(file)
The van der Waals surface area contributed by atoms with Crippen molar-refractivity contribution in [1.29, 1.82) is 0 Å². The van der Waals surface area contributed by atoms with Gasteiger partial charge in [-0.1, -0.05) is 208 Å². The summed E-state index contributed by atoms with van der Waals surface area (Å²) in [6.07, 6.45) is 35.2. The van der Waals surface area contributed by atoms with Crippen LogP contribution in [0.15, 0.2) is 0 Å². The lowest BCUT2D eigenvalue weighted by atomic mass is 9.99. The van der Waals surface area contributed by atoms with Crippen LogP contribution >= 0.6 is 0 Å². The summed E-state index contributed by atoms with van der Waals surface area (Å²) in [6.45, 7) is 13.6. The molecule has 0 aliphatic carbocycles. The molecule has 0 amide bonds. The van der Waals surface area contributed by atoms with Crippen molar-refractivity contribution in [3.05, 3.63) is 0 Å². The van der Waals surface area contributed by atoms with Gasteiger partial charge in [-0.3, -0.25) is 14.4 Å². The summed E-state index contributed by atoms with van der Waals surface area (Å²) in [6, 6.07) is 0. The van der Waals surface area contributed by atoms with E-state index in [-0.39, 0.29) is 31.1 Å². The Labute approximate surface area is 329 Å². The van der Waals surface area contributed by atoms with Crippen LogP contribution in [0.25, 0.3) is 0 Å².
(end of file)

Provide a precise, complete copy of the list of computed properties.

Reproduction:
The van der Waals surface area contributed by atoms with Crippen molar-refractivity contribution in [1.29, 1.82) is 0 Å². The van der Waals surface area contributed by atoms with Gasteiger partial charge in [-0.1, -0.05) is 208 Å². The summed E-state index contributed by atoms with van der Waals surface area (Å²) in [6.07, 6.45) is 35.2. The van der Waals surface area contributed by atoms with Crippen LogP contribution in [0.15, 0.2) is 0 Å². The lowest BCUT2D eigenvalue weighted by atomic mass is 9.99. The van der Waals surface area contributed by atoms with Crippen LogP contribution >= 0.6 is 0 Å². The summed E-state index contributed by atoms with van der Waals surface area (Å²) in [6.45, 7) is 13.6. The molecule has 0 aliphatic carbocycles. The molecule has 0 amide bonds. The van der Waals surface area contributed by atoms with Crippen molar-refractivity contribution in [3.05, 3.63) is 0 Å². The van der Waals surface area contributed by atoms with Gasteiger partial charge in [-0.3, -0.25) is 14.4 Å². The summed E-state index contributed by atoms with van der Waals surface area (Å²) in [6, 6.07) is 0. The van der Waals surface area contributed by atoms with E-state index in [-0.39, 0.29) is 31.1 Å². The Labute approximate surface area is 329 Å². The van der Waals surface area contributed by atoms with Crippen LogP contribution in [0.25, 0.3) is 0 Å².